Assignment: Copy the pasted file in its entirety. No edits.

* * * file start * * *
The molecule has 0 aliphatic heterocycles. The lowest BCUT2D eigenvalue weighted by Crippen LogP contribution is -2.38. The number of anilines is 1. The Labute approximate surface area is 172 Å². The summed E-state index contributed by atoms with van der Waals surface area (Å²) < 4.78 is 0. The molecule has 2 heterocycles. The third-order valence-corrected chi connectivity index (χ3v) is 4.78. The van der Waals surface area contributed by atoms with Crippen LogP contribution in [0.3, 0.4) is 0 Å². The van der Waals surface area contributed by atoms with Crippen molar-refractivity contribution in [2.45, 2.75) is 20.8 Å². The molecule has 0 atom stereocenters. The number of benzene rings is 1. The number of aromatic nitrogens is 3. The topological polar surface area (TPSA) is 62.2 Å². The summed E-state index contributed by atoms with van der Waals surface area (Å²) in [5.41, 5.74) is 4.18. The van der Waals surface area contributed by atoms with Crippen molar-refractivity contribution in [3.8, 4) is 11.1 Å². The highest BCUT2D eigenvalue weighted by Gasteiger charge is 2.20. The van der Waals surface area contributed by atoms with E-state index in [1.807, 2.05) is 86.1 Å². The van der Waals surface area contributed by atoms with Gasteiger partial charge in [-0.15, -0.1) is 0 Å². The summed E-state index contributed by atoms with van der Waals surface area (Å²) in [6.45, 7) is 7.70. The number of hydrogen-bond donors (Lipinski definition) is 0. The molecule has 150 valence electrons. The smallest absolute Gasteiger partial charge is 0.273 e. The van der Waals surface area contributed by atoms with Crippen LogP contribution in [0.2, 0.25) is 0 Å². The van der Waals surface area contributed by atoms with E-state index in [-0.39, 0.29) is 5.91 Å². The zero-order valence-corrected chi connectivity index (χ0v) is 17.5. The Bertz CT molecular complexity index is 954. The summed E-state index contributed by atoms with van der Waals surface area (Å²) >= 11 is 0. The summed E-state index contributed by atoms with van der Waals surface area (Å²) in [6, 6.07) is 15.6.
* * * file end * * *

The molecule has 0 aliphatic heterocycles. The lowest BCUT2D eigenvalue weighted by Crippen LogP contribution is -2.38. The number of anilines is 1. The Labute approximate surface area is 172 Å². The summed E-state index contributed by atoms with van der Waals surface area (Å²) < 4.78 is 0. The molecule has 2 heterocycles. The third-order valence-corrected chi connectivity index (χ3v) is 4.78. The van der Waals surface area contributed by atoms with Crippen LogP contribution in [0.3, 0.4) is 0 Å². The van der Waals surface area contributed by atoms with Crippen molar-refractivity contribution in [2.45, 2.75) is 20.8 Å². The molecule has 0 atom stereocenters. The number of benzene rings is 1. The number of aromatic nitrogens is 3. The topological polar surface area (TPSA) is 62.2 Å². The summed E-state index contributed by atoms with van der Waals surface area (Å²) in [5.41, 5.74) is 4.18. The van der Waals surface area contributed by atoms with Crippen molar-refractivity contribution in [3.8, 4) is 11.1 Å². The highest BCUT2D eigenvalue weighted by Gasteiger charge is 2.20. The van der Waals surface area contributed by atoms with E-state index in [1.807, 2.05) is 86.1 Å². The van der Waals surface area contributed by atoms with Gasteiger partial charge in [-0.15, -0.1) is 0 Å². The summed E-state index contributed by atoms with van der Waals surface area (Å²) in [6.45, 7) is 7.70. The number of hydrogen-bond donors (Lipinski definition) is 0. The molecule has 150 valence electrons. The smallest absolute Gasteiger partial charge is 0.273 e. The van der Waals surface area contributed by atoms with Crippen LogP contribution in [0.2, 0.25) is 0 Å². The van der Waals surface area contributed by atoms with E-state index in [-0.39, 0.29) is 5.91 Å². The zero-order valence-corrected chi connectivity index (χ0v) is 17.5. The Bertz CT molecular complexity index is 954. The summed E-state index contributed by atoms with van der Waals surface area (Å²) >= 11 is 0. The summed E-state index contributed by atoms with van der Waals surface area (Å²) in [6, 6.07) is 15.6.